In an election year, political strategy is an important topic. You have to determine the right path to take to accomplish a certain goal, whether it is an election victory or to pass a piece of legislation. Political strategy is also important for articulating the message that will be used that will define an election or the reason for a legislation’s passage.
Political strategy is great for politics. Unfortunately, the practices of our partisan election process continually finds its way into the life and ministry of the church. Too often, the church takes on and uses the same words, strategies, and practices that define our partisan world.
Especially in the United Methodist Church, which is my denomination, I have noticed a trend where political strategies have defined the engagement of various groups in attempting to accomplish different agenda items. This is true of evangelicals and progressives. These practices work well in an election year, but have no place in the church.
For too long, the church, regardless of its denomination, has been too interested in making disciples of the Church of the Republican Party or the Fellowship of the Democratic Party. The same talking points, strategies, and arguments that have led to a polarized political landscape too often find their way into the church’s theological and practical engagement.
This leads to a broken and fractured church. Speaking strictly about the United Methodist Church, the utilization of political strategies and rhetoric have created a sense of distrust throughout the denomination. This was evident at General Conference and it has been on display, in some cases, during this week’s Jurisdictional Conferences. When we are defined more by political realities and theory instead of the reality of Jesus Christ’s love and grace, we pave the way for bitterness, brokenness, and resentment.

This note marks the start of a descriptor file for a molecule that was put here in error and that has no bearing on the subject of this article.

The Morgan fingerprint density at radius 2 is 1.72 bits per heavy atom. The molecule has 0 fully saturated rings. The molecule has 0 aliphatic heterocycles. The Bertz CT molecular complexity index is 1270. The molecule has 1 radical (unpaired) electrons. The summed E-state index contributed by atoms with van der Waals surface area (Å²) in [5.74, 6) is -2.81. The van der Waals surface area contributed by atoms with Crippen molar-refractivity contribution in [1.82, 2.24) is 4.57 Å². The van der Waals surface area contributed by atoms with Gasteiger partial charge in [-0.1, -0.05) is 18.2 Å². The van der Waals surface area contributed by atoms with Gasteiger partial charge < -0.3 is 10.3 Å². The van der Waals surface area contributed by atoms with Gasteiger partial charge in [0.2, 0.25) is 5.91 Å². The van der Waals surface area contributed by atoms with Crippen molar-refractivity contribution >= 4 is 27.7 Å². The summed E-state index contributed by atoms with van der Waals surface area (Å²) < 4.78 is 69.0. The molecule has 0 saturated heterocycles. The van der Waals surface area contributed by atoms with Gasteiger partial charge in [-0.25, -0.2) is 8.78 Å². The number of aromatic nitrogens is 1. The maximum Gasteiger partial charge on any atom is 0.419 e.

It may make for great political theatre, but political strategies make a poor witness of the Christian truth. A campaign may thrive by using class warfare tactics and offensive language, but it makes for poor theology in the church. A politician may be elected by announcing his or her victories against an opponent, but it causes divide and separation in the church. A political group may succeed in calling the other side “evil,” but it destroys the body of Christ.
We are all guilty of this – old and young, clergy and laity, left and right. We all must repent of how we have led the church to be more political than theological. No one is immune from the blame.
As leaders in the church, let us move away from being like the world and our obsession with being a representation of our favorite political theory. Let us embrace the difficult call of being Christ followers, who express the truth in love with compassion and desire to lead the entire church to the mountain tops of faith.